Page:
U.S. Exposes Divisions in Congress and Within G.O.P. Mission
But the current imbroglio in Congress over the American involvement in Libya exposes a deep and unusual foreign policy schism within the Republican Party, driven in large part by a Tea Party-infused House whose members are more fiscally conservative, particularly constitutionalist, less internationalist and, in many cases, too young to have been politically influenced by the cold war that informed the more established members of the party.
The divisions came to the fore on Tuesday when Senator John McCain, an Arizona Republican, introduced a measure with Senator John Kerry, a Massachusetts Democrat, to offer President Obama official Congressional authorization for the Libyan operation.
The legislation is an effort to blunt a series of House measures expected to seek to cut off financing for the operations in
In introducing it, Mr. McCain chastised House Republicans for seeking to end the
House members of both parties and various political stripes seemed undaunted. Representative Dennis J. Kucinich, a Democrat of
“I’m more worried that we’re sending the signal to the world that we’ve abandoned our Constitution and our principles,” Mr. Amash said. “I think public opinion has shifted, opinion within the Republican Party has shifted, and their view is clearly in the minority right now.”
On Tuesday, Representative Joe Heck, a freshman Republican from
The antipathy toward the operations in
But the rationale against operations in Libya extends to costs — expected to top $1 billion by the end of the fiscal year — and a belief among many lawmakers that American involvement in international conflicts should be limited to those where American interests are clearly defined. “We have to get away from occupation, nation-building-style warfare,” Representative Allen West, a
This sentiment appears to extend to some Republican candidates for president, like Representative Michele Bachmann of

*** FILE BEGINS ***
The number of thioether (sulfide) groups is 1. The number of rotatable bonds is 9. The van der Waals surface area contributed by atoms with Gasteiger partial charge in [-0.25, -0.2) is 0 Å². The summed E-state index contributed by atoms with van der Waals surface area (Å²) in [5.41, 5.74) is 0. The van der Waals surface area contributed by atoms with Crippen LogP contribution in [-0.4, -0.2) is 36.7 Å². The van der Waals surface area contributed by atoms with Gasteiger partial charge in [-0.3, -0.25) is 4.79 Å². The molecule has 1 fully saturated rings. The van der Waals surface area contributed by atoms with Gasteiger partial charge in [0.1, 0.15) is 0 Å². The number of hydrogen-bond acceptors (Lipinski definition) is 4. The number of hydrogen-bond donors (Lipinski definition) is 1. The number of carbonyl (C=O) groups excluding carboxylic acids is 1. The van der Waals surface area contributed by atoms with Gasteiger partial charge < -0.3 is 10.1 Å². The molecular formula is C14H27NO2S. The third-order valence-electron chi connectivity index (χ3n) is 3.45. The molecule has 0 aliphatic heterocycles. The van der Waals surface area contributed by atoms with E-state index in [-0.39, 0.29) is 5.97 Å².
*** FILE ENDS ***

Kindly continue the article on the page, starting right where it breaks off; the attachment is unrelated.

The intransigence among House Republicans — scores of whom voted for a measure earlier this month, also offered by Mr. Kucinich, ordering a
“Tea Party critics of America’s current military operations should look at how well served Congressional Republicans were in the 1990s by opposing intervention in the Balkans,” said Daniel Senor, a former Bush administration official and one of 37 conservatives to sign a letter to Congress on Monday urging members not to cut financing for the Libya operation.
There is a long history of both Democrats and Republicans adopting neo-isolationist views when their party is out of the White House. Democrats criticized President Ronald Reagan’s support for the Nicaraguan contras and
In the 1990s, Tom DeLay, then the House majority leader, called the Kosovo operation “
But the disagreements over
While not all lawmakers linked to the Tea Party are cut from the same cloth — indeed, Senator Marco Rubio of
There also appears to be a generational divide. The freshman class “has come of age during two wars that were not going so well,” said Robert Kagan, a senior fellow at the Brookings Institution who also signed the letter to the House. “They did not live through the cold war, and they do not have the sort of Republican internationalist tendencies that were developed in the Reagan years that was kept going through two Bush presidencies.”
Mr. Amash, 31, noted that the Afghan war had gone on “almost a third of my life,” and agreed that newer members “have a greater sense that we need to worry more about our own affairs at home and stop trying to police the entire world.”
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"The master class has always declared the wars; the subject class has always fought the battles. The master class has had all to gain and nothing to lose, while the subject class has had nothing to gain and everything to lose--especially their lives." Eugene Victor Debs